Example(s): Frank and Liz separated in May. Their daughter, Carol, lived with Liz for the rest of the year, and Frank provided all the support for Liz and Carol that year. Because Carol lived with Liz longer than she lived with Frank, Liz may claim the dependency exemption, even though she made no actual financial contribution toward Carol's support.

However, there are circumstances when the noncustodial parent can claim the dependency exemption instead of the custodial parent. To do so, the noncustodial parent must meet one of the following conditions:

  • The custodial parent must sign a written declaration that he or she will not claim the exemption for the child for the tax year, and the noncustodial parent must attach this declaration (IRS Form 8332) to his or her tax return (if a divorce or separation agreement went into effect after 1984 and before 2009, the noncustodial parent may be able to attach certain pages from the decree or agreement in place of IRS Form 8332), or
  • A qualified pre-1985 instrument between the parents must provide that the noncustodial parent can claim the child as a dependent (the noncustodial parent must also have provided at least $600 for the support of the child during the year). Note: Once the minor child reaches majority age under state law, the exemption goes to the parent who actually provides more than 50 percent of the child's support.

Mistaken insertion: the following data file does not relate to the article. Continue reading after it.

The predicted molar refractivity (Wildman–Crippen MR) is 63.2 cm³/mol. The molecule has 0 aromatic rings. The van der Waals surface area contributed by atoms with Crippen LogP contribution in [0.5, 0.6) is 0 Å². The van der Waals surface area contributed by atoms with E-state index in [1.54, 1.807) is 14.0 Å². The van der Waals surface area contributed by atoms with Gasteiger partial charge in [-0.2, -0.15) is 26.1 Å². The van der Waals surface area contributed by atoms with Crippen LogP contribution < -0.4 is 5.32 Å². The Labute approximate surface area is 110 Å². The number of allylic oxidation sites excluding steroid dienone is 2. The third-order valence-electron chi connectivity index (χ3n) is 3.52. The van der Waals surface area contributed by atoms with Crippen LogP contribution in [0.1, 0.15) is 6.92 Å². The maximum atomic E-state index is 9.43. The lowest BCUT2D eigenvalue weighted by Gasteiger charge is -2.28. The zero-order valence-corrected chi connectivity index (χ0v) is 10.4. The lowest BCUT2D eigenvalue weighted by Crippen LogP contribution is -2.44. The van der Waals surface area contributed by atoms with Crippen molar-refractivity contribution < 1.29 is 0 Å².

Child-Care Credit

A custodial parent who pays child-care expenses so that he or she can work may be eligible for a tax credit for a portion of those expenses — up to 35 percent, depending on income. The qualifying expenses on which that percentage is based are limited to $3,000 for one qualifying dependent, or $6,000 if there is more than one dependent. Only the custodial parent is entitled to claim the child and the dependent care credit. This is true even if the custodial parent does not claim the dependency exemption for the child. A noncustodial parent may not claim a child-care credit for expenses incurred even if that parent is entitled to claim the exemption for the child.

Example(s): Assume John and Mary have a son, Benny, who lives with Mary four days a week and with John three days a week. John and Mary are both singers and work outside the home. Each parent pays half of the $4,000 per year that it costs to keep Benny in day care during the week. Mary is entitled to claim a child-care credit for her share of the day-care expenses. She's considered the custodial parent because Benny spends a greater portion of time with her than with his father.

Head of Household Filing Status